The case for quality stocks in Europe – Threadneedle’s Davis
High-quality European companies represent excellent value to long-term investors, according to Nick Davis, European equities fund manager at Threadneedle Investments.
The improvement in various European economic indicators is positive – whatever your investment style or even asset class. The size of the eurozone economy and the vulnerability of the global economy to further shocks should make us all grateful for Mr Draghi’s intervention last year.
Investor sentiment has undergone a startling transformation over the past 15 months, from the depths of despair before Draghi’s intervention to the current hopes for an economic recovery. Earlier this summer, I urged investors not to turn their backs on European equities. I am now calling on them not to ignore higher quality companies. In an uncertain world, challenges remain but we continue to argue that high-quality companies represent excellent value to long-term investors. While this remains our core conviction, we acknowledge that it is time to develop more balanced portfolios and to cast our nets wider in the search for exciting ideas.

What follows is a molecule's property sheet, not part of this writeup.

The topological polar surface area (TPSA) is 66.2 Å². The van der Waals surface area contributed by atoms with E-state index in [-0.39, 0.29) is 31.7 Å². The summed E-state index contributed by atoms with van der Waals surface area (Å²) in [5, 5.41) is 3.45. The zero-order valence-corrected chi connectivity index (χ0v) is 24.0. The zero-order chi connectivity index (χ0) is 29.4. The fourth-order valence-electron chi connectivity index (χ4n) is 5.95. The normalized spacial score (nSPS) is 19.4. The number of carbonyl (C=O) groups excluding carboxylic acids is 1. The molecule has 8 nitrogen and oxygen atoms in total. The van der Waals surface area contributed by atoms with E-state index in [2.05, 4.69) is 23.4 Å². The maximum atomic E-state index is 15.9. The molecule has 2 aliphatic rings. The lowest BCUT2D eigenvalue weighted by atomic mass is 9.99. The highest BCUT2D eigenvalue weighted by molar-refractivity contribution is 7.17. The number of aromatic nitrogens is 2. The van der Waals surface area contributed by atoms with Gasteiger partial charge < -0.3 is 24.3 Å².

The combination of an improving European economic outlook, relative valuations that were beginning to look stretched and emerging market concerns have created the perfect storm in which many high-quality global companies have underperformed their more domestically-oriented peers. The real question is what happens next – will the earnings recovery prove sufficient to justify the re-ratings we have seen? We meet many companies who talk of the stabilisation of the European economy rather than a recovery. Certainly, some domestic European share prices are discounting too much of a revival. Picking those businesses that will genuinely benefit from a rebound is a strategy that will reap rewards given that we have been through a phase when there was less differentiation in ratings.
Following the recent third quarter profit warning from Unilever, one analyst told me that this type of company is vulnerable because earnings were well above 2007 levels, while earnings in many other sectors were still below that benchmark. He saw this as a negative factor, but it is the exact reason why we own the stock. The ability to grow earnings year-in, year-out, drives strong, long-term performance. Companies whose earnings are not vulnerable to years of stagnation are exactly the type of businesses we favour.